Reframing How We Teach Happiness

How one parent-son team seeks out and defines happiness

Posted Sep 19, 2019

Each spring I teach an undergraduate course on the science of happiness. Over the course of 15 weeks we delve into topics ranging from the biological basis of positive emotions to behavioral strategies for increasing well-being like gratitude, meditation, and social connection.

One of the best parts of teaching this course is when students contact me years after taking the course to let me know how they’ve incorporated these behaviors and mindsets into their own lives. Recently, one of my students, Peter, reached out to let me know about a conversation he had with his mother about the role parents can play when it comes to developing these behaviors in their children. His mother, a developmental psychologist, draws on this background to weigh in.

Peter: Mom, taking this course on the science of happiness got me thinking: How did you and Dad help me find my sources of happiness that allowed me to push through the tougher moments of college?

Dr. Dissinger: Your Dad and I both believe in exercising daily, reading for pleasure, developing friendships and doing community service, activities that I believe promote well-being. At a young age, we signed you up for a variety of sports, attended cultural events, spent time with friends and family and volunteered in Philadelphia.

We never tried to prescribe your happiness, instead, we let you discover what made you happy. For instance, in middle school, you chose to work at a local pre-school for disabled children in Philadelphia after being exposed over previous years to community service.

Peter: I have vivid memories of all of those activities. I got the chance to learn about what things made me happy (reading a novel) and what I was probably not destined to enjoy (intramural soccer). I think this approach was foundational to promoting my version of happiness, which is taking time to do things I love.

Dr. Dissinger: I think some parents try to dictate their children’s lives in such a way that doesn’t allow them to discover what makes them happy, whether forcing a child to play an instrument or a certain sport.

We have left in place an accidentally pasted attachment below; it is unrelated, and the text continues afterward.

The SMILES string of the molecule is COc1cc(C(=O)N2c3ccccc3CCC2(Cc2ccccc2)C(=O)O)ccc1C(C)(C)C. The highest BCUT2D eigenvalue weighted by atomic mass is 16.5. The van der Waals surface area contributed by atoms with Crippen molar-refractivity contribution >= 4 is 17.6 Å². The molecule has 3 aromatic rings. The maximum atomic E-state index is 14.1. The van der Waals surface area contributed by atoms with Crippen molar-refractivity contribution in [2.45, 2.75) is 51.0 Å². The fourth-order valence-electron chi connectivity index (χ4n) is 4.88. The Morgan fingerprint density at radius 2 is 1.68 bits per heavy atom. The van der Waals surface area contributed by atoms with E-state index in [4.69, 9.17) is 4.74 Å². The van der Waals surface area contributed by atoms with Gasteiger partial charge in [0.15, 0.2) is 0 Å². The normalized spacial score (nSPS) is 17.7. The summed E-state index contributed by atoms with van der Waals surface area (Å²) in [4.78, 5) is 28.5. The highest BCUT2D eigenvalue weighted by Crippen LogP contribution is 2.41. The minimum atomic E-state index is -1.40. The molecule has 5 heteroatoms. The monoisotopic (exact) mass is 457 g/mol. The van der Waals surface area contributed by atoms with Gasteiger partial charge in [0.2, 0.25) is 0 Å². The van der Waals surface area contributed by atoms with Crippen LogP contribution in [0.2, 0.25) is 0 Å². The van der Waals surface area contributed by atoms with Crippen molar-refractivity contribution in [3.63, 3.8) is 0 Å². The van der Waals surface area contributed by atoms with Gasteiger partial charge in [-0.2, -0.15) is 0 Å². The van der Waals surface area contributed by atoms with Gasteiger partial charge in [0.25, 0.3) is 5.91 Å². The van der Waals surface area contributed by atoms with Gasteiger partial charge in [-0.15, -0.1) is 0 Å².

Peter, how did you utilize your upbringing to find sources of happiness in college?

Peter: When I started as a freshman in college, I had a variety of extracurricular activities and academic subjects that brought happiness to my life. In my first three weeks of school, I chose to join our student newspaper, an intramural athletic team and a tutoring program, all of which became critical components of my weekly routines at college. I spent time socializing with new friends on my freshman floor and participated in programming provided by the university. I became as engaged with my community as I could so that I had a number of outlets to ward off any negative emotions that came with the transition into college.

Dr. Dissinger: It’s interesting. As you worked through the course in Positive Psychology your senior year, I noticed that you became open to different ways of finding happiness at college. You rediscovered reading for pleasure, were playing more piano, and generally finding more avenues for self-expression. I even remember coming for graduation and you were halfway into a 10-minute yoga routine! How do you think your attitude on well-being and happiness evolved at college?

Peter: Over time, I found that while friends, clubs, and organizations could all be a great outlet at college for improving my well-being, sometimes they stressed me out, frustrated me, or made me less happy!

In my junior year, I started to prioritize time alone - whether that was going to the gym, meditating in my room, calling family members, watching Netflix, or just taking a nap. Sometimes, those “reset” moments allowed me to get perspective on what was going on in my life or better appreciate how lucky I was at college.

Mom, I’m curious - how would you frame a conversation with a child in high school about their well-being? Mindsets like, “If you’re not happy currently, you’re in trouble” and “happiness comes above all” seem problematic and incomplete to me.

Peter Dissinger, used with permission
Dr. Lisa Dissinger and her son, Peter
Source: Peter Dissinger, used with permission

Dr. Dissinger: It is important for parents to remember the metaphor, “the glass is always half full”. As a parent, you can acknowledge when your adolescent is feeling sad, angry or frustrated. It is also important to point out what is working in their lives and to not overfocus on the negative parts. Being happy should not be defined as never feeling difficult emotions. Help your adolescent understand that life is about trying to find your own personal happiness, as well as learning to cope with negative emotions, which are normal and expected.